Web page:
Advantageous source–reservoir combination in siliciclastic–carbonate sedimentary systems in a saline lacustrine basin (Jiuquan Basin, NW China): Implications for prediction of tight oil enrichment

Unconventional tight oil reservoirs have recently emerged as a significant source of oil worldwide, and juxtaposed to organic-rich source rocks, tight mixed siliciclastic–carbonate sedimentary reservoirs are widely found. In China, such reservoirs are mainly found in saline lacustrine basins. In this paper, we conduct a systematic study on advantageous source–reservoir combinations (SRCs) in the Cretaceous Xiagou Formation in the Qingxi Sag of the Jiuquan Basin, a tight saline lacustrine and mixed siliciclastic–carbonate sedimentary oil reservoir. Mixed sediments result in multiple SRCs as follows: self-contained SRC, thick interbedded-type SRC, thin interbedded-type SRC, and down generated-up stored SRC. Geochemical characteristics of organic matter in the Cretaceous Xiagou Formation are established on the basis of Rock-Eval pyrolysis and total organic carbon (TOC) and vitrinite reflectance analyses. TOC (0.5–4.12%, av. 1.62%) and S2 (0.36–26.63 mg/g, av. 5.62 mg/g) indicate a good hydrocarbon generative potential. The organic matters contain predominantly Type II kerogen with minor contributions from Type I kerogen. The samples analysed have vitrinite reflectance in the range of 0.65–1.0%Ro, and pyrolysis Tmax in the range of 430–450 °C indicate that the source rocks are early mature to mature and within the main stage of oil generation. The tight oil resources are divided into 4 classifications according to TOC versus S1 diagram, and dolomitic mudstone in lower K1g3 and K1g1 is primarily considered to be potentially generative and productive. Reservoir characterization such as porosity, permeability, and pore-size distribution derived from nuclear magnetic resonance indicates that nano-meter-sized pores dominate pore size distribution, regardless of the lithology. Fractures contribute to the creation of relatively higher productivity reservoirs. The statistics of oil testing results shows that the daily oil productions increased basically from the down generated-up stored SRCs to thin interbedded-type SRCs to thick interbedded-type SRCs to self-contained SRCs. The movable oil saturations derived from nuclear magnetic resonance have the same changes as daily oil production. The self-contained SRCs and the thick interbedded-type SRCs are identified as advantageous SRCs that are important for tight oil prediction.

Zircon U–Pb dating and phase equilibria modelling of gneisses from Dinggye area, Ama Drime Massif, central Himalaya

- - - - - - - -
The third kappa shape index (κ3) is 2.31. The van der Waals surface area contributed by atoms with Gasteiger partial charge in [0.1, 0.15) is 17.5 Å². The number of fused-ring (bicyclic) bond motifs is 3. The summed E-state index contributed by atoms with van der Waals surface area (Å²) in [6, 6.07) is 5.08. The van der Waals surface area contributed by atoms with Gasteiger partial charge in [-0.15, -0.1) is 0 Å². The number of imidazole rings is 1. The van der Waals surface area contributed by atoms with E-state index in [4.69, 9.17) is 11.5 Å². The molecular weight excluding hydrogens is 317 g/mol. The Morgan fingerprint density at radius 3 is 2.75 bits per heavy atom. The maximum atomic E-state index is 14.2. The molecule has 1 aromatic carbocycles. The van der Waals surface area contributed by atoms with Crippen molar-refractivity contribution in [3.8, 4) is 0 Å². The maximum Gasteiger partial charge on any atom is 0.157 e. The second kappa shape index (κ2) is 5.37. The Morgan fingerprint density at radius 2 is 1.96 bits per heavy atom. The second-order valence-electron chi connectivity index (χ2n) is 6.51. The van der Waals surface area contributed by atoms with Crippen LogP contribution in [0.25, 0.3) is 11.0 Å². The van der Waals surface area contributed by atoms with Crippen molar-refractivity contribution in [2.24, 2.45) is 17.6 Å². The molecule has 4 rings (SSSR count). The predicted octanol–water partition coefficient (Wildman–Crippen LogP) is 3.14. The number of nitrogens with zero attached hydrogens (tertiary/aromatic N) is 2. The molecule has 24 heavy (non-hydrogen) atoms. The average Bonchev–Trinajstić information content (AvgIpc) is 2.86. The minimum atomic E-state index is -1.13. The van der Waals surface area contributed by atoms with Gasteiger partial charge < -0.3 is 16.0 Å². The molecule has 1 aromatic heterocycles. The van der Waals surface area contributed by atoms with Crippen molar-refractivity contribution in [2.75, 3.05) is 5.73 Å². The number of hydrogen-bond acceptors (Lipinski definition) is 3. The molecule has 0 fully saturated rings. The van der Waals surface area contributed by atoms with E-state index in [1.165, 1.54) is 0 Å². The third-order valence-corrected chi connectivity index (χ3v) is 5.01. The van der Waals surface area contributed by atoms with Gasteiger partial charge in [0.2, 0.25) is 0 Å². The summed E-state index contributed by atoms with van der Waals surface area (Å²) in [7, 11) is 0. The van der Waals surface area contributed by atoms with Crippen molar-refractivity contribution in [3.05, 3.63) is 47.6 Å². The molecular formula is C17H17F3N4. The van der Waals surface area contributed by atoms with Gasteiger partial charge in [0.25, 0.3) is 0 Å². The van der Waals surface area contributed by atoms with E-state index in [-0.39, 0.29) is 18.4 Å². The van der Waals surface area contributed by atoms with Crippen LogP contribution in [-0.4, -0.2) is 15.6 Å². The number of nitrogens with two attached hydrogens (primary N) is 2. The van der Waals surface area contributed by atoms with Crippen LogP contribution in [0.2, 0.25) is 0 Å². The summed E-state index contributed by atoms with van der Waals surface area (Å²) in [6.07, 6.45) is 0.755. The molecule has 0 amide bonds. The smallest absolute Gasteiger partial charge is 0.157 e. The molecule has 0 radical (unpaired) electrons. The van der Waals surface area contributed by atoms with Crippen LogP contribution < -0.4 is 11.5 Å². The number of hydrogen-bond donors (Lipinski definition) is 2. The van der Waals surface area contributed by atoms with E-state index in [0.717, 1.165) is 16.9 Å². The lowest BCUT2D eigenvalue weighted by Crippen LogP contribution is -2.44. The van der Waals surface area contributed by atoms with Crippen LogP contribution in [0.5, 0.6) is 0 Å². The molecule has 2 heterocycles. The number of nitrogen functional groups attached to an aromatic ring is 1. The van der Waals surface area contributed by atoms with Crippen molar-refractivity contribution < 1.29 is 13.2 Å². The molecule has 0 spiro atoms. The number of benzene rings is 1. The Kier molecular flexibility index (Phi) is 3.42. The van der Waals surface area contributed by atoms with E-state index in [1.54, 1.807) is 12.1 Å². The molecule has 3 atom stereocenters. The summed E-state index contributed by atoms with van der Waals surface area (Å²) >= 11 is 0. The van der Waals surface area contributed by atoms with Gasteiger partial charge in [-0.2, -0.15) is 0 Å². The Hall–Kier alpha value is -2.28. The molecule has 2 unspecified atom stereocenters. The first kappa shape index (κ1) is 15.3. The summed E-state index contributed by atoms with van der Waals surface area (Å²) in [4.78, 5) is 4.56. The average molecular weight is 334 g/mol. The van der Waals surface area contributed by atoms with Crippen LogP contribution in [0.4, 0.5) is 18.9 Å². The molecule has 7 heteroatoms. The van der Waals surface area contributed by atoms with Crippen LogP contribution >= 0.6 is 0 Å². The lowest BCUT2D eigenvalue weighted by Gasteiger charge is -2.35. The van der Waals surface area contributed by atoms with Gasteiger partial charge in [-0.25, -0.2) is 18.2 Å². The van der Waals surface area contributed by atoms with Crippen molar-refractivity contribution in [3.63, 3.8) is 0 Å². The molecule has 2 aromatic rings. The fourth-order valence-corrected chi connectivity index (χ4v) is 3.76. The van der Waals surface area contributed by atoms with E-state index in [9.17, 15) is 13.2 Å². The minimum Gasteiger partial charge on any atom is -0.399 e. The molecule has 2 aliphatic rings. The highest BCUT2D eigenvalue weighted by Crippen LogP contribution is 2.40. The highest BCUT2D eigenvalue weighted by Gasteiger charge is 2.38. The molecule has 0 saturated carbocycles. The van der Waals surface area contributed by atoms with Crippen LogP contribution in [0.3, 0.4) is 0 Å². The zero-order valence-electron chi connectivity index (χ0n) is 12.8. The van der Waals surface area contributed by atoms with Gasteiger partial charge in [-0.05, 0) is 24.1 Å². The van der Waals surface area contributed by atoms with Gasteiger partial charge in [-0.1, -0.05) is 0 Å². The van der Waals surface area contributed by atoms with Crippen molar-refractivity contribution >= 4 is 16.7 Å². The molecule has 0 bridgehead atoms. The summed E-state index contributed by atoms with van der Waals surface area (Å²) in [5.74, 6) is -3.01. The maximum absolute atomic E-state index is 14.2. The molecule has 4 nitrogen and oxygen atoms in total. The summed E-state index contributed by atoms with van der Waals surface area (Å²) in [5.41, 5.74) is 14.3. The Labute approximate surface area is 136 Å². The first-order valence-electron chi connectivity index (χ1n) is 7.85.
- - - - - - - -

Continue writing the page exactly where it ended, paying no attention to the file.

The tectonic affinity of the Ama Drime Massif in central Himalaya remains a subject of debate. We provide evidences of the metamorphic conditions and new geochronological data for orthogneiss and paragneiss in the Riwu area, eastern side of Ama Drime Massif. The peak P–T conditions for garnet gneiss is 13–14 kbar and 750–765 °C using phase equilibria modelling. The zircon U–Pb dating results reveal that the orthogneiss has a crystallization age of 1,848 ± 12 Ma and zircon rims age of 1,767 ± 18 Ma. Three major age peaks characterize all detrital zircons from the paragneisses: 975, 1,161, and 1,749 Ma. These new data integrated with previous literature data indicate that (a) the Ama Drime Massif might be ascribed to the Greater Himalayan Series; and (b) the Himalayan terrane may have been located closer to both the India and Lhasa terranes during the amalgamation of the supercontinent Columbia.

Evolving stratigraphy of a Middle Triassic fluvial-dominated sheet sandstone: The Otter Sandstone Formation of the Wessex Basin (UK)

The Middle Triassic (Anisian) Otter Sandstone Formation of the Wessex Basin (UK) has long been considered a single undivided geological formation, but building on previous work, it is shown here to have a remarkably well-defined internal stratigraphy that is evident not only in the fluvial sedimentary architecture but also in the colour, grain size, sorting, and whole-rock geochemistry of the sandstones. The Otter Sandstone Formation is here divided into four named members of very different character (West Down Member, Otterton Ledge Member, Chiselbury Bay Member, and Pennington Point Member). The study highlights the importance of outcrop-to-subsurface correlation in stratigraphic studies, which suggests several major unconformities within the Otter Sandstone Formation. The Otter Sandstone Formation provides evidence for an increase in humidity throughout the early Middle Triassic, with an upward decrease in the proportion of calcrete and an apparent increase in channel size. Whole-rock major and trace geochemistry (chemostratigraphy) is widely used in the subdivision and correlation of red-bed sheet sandstones, and it is shown here that data, even when used in a very raw and unprocessed way, can be a useful stratigraphic discriminant. Fluvial sheet sandstones are often regarded as relatively homogeneous aquifer units, but this study shows that changes in fluvial style and background climate can introduce major changes to the geometry and physical properties of the aquifer or reservoir. The recognition of thin marker beds such as palaeosols can be particularly critical for the correlation of thick fluvial sheet sandstones.

Waves in lakes make waves in the Earth

Scientists at the University of Utah report that small seismic signals emanating from lakes can aid science. As a record of wave motion in a lake, they can reveal when a lake freezes over and when it thaws. And as a small, constant source of seismic energy in the surrounding earth, lake microseisms can shine a light on the geology surrounding a lake.